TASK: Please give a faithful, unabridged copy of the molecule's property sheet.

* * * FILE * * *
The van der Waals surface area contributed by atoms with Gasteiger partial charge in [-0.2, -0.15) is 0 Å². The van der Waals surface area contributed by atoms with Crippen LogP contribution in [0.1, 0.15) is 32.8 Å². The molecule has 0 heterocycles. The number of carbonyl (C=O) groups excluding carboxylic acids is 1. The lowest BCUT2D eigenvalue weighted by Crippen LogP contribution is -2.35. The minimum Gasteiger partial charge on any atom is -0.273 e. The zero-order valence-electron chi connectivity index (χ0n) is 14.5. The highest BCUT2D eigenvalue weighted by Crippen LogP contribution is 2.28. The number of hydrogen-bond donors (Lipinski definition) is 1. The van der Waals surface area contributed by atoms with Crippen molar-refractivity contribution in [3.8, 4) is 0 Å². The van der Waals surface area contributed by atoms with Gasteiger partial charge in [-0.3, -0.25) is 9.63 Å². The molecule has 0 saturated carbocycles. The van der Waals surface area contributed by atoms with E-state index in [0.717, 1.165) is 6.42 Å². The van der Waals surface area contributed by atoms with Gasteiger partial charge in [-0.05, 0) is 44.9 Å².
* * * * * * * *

The van der Waals surface area contributed by atoms with Gasteiger partial charge in [-0.2, -0.15) is 0 Å². The van der Waals surface area contributed by atoms with Crippen LogP contribution in [0.1, 0.15) is 32.8 Å². The molecule has 0 heterocycles. The number of carbonyl (C=O) groups excluding carboxylic acids is 1. The lowest BCUT2D eigenvalue weighted by Crippen LogP contribution is -2.35. The minimum Gasteiger partial charge on any atom is -0.273 e. The zero-order valence-electron chi connectivity index (χ0n) is 14.5. The highest BCUT2D eigenvalue weighted by Crippen LogP contribution is 2.28. The number of hydrogen-bond donors (Lipinski definition) is 1. The van der Waals surface area contributed by atoms with Crippen molar-refractivity contribution in [3.8, 4) is 0 Å². The van der Waals surface area contributed by atoms with Gasteiger partial charge in [-0.3, -0.25) is 9.63 Å². The molecule has 0 saturated carbocycles. The van der Waals surface area contributed by atoms with E-state index in [0.717, 1.165) is 6.42 Å². The van der Waals surface area contributed by atoms with Gasteiger partial charge in [-0.05, 0) is 44.9 Å².